"This study provides further evidence that low fruit and vegetable intake in the Western diet may be a major risk factor in developing breast cancer," said Jackilen Shannon, Ph.D., R.D., assistant professor of public health and preventive medicine in the OHSU School of Medicine, member of the OHSU Cancer Institute and lead author of the study. "Women should modify their diet to include more fruits and vegetables to help prevent breast cancer."
Though breast cancer is the primary cause of cancer death among women worldwide, the risk of breast cancer varies drastically from one part of the globe to the next. Studies have shown a doubling of breast cancer incidence among Chinese women who move from China to live in Hong Kong or the United States, suggesting that environmental and lifestyle differences, including diets, may be to blame.
For the study, which was conducted in Shanghai, China, researchers compared the diets of 378 women diagnosed with breast cancer to the diets of 1,070 age-matched, cancer-free women in a control group. Study participants answered a questionnaire about their eating habits. The questionnaire was designed to reflect the Chinese diet and included inquiries about intake of 108 individual food items, fried and restaurant foods, and dietary changes as well as use of nutrient supplements and Chinese herbal medicines.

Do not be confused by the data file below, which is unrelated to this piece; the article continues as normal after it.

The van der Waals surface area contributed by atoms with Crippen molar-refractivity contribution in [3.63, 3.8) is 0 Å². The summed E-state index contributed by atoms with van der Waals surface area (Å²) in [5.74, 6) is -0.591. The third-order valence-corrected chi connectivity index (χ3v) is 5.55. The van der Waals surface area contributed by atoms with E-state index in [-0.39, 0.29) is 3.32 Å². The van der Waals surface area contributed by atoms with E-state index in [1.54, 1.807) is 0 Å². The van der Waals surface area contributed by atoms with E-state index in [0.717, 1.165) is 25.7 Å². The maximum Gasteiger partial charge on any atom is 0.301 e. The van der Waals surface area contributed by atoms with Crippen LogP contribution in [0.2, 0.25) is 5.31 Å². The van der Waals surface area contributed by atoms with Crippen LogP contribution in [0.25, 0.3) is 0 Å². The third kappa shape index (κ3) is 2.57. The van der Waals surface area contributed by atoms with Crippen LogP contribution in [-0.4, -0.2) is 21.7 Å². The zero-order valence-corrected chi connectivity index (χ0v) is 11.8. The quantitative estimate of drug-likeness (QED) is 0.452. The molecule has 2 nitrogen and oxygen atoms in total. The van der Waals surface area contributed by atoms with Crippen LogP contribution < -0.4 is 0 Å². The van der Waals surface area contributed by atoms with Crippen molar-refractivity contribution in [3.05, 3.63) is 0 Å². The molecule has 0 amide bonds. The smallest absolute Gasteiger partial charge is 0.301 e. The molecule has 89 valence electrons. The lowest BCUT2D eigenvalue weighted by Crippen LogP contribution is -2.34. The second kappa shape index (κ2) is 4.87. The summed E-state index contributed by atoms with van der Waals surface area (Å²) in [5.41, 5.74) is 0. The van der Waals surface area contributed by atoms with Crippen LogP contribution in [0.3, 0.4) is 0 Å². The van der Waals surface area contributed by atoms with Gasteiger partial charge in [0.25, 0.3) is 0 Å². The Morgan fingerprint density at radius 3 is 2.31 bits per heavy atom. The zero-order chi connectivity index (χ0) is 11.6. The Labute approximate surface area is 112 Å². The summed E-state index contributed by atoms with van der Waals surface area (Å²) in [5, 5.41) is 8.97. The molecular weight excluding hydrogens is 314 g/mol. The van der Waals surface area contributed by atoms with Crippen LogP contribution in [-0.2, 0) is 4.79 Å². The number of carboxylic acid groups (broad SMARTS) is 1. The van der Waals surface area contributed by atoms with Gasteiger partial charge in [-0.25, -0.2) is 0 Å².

"In addition to looking at associations with traditional food groupings, the results offer one of the few analyses between different botanical groups and breast cancer risk," Shannon said.